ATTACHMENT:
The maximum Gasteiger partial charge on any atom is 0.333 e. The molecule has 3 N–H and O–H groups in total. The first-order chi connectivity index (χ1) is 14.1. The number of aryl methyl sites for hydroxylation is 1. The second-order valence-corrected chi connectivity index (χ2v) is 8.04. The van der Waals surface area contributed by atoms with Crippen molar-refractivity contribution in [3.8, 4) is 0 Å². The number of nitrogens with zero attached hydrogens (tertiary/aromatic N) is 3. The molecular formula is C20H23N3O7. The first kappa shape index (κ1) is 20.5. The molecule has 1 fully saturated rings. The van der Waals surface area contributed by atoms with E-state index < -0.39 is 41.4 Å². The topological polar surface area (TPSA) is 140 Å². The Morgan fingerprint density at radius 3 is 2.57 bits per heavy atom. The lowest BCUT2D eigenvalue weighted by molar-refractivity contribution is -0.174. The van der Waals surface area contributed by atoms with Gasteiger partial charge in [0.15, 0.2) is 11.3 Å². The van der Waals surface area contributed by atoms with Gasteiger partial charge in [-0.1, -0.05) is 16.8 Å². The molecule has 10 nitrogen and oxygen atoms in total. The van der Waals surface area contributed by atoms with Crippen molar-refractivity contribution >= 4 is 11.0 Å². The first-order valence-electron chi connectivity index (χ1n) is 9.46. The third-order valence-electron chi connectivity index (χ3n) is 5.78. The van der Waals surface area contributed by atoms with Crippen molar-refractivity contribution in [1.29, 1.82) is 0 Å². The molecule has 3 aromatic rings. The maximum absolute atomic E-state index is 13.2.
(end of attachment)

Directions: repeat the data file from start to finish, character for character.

The maximum Gasteiger partial charge on any atom is 0.333 e. The molecule has 3 N–H and O–H groups in total. The first-order chi connectivity index (χ1) is 14.1. The number of aryl methyl sites for hydroxylation is 1. The second-order valence-corrected chi connectivity index (χ2v) is 8.04. The van der Waals surface area contributed by atoms with Crippen molar-refractivity contribution in [3.8, 4) is 0 Å². The number of nitrogens with zero attached hydrogens (tertiary/aromatic N) is 3. The molecular formula is C20H23N3O7. The first kappa shape index (κ1) is 20.5. The molecule has 1 fully saturated rings. The van der Waals surface area contributed by atoms with E-state index < -0.39 is 41.4 Å². The topological polar surface area (TPSA) is 140 Å². The Morgan fingerprint density at radius 3 is 2.57 bits per heavy atom. The lowest BCUT2D eigenvalue weighted by molar-refractivity contribution is -0.174. The van der Waals surface area contributed by atoms with Gasteiger partial charge in [0.15, 0.2) is 11.3 Å². The van der Waals surface area contributed by atoms with Gasteiger partial charge in [-0.1, -0.05) is 16.8 Å². The molecule has 10 nitrogen and oxygen atoms in total. The van der Waals surface area contributed by atoms with Crippen molar-refractivity contribution >= 4 is 11.0 Å². The first-order valence-electron chi connectivity index (χ1n) is 9.46. The third-order valence-electron chi connectivity index (χ3n) is 5.78. The van der Waals surface area contributed by atoms with Crippen molar-refractivity contribution in [1.29, 1.82) is 0 Å². The molecule has 3 aromatic rings. The maximum absolute atomic E-state index is 13.2.